Skies overhead are full of bright stars, and from time to time the moon and planets are visible, too. On occasion there is something special about the arrangement, like when things appear in pairs. This Monday night a thin crescent moon appears right next to the bright planet Venus. The two are in the southwestern sky just after sunset. They can be seen for about an hour as both are near the horizon and will soon set. The two are in the zodiacal constellation Scorpius, one of the southernmost zodiacal constellations.
On Tuesday night, the moon appears above Venus and farther away. The red star Antares, the principal star of Scorpius is off to the left, making all three into the shape of a large triangle.
For those who are up before dawn, on Tuesday the distinctly red planet Mars appears near the bright star Regulus. The two are in the zodiacal constellation Leo and easily visible high in the eastern sky before dawn and as dawn begins. Mars is clearly saphire red, while Regulus is a beaming blueish white.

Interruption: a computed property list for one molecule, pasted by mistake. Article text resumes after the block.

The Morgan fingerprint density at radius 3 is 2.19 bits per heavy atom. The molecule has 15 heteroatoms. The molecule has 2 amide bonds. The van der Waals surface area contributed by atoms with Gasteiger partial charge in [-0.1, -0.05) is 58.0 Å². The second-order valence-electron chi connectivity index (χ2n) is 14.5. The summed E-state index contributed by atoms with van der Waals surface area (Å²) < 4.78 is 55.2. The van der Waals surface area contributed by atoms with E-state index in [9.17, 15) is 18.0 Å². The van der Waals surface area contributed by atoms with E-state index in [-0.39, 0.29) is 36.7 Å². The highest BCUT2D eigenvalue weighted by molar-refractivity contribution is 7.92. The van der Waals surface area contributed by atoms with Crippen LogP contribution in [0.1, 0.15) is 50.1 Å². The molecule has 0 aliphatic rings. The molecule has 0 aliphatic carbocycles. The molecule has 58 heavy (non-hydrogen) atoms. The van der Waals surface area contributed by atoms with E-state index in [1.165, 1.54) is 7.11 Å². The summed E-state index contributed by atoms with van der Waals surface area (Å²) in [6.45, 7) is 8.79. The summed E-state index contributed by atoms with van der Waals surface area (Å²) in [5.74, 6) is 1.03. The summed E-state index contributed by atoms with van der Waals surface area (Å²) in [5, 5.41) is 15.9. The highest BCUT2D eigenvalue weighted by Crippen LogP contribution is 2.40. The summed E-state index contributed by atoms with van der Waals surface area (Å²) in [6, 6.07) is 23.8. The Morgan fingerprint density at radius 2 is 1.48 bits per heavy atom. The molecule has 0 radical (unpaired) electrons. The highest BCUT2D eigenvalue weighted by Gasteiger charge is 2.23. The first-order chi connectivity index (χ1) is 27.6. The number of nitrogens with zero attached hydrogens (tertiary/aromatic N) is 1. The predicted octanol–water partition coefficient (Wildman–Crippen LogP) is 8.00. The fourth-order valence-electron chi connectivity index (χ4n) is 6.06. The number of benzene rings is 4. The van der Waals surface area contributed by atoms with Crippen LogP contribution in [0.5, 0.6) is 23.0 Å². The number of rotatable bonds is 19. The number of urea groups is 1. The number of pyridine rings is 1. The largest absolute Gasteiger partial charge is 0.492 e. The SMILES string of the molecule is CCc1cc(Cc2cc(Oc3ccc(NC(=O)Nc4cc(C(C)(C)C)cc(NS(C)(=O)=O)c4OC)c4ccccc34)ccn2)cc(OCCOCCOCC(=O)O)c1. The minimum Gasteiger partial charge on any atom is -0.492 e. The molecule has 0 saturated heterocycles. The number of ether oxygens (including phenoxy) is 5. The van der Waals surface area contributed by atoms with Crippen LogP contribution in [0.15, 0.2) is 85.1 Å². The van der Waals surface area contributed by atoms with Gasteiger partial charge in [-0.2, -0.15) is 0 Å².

The moon remains low in our southern skies for the upcoming week. It moves from Scorpus into Sagittarius. The two are the southernmost zodiacal constellations.
Deep in outer space, the moon is near the exoplanet Pluto on Thursday night. Pluto has resided in Sagittarius for many years. It is only visible to those with sensitive and powerful telescopes and the help of a star chart and a map of where the planet resides amid those stars.
|Fri., Oct. 4||6:41||6:18|
|Sat., Oct. 5||6:42||6:17|
|Sun., Oct. 6||6:43||6:15|
|Mon., Oct. 7||6:44||6:13|
|Tues., Oct. 8||6:45||6:12|
|Wed., Oct. 9||6:46||6:10|
|Thurs., Oct. 10||6:47||6:09|
|Fri., Oct. 11||6:48||6:07|
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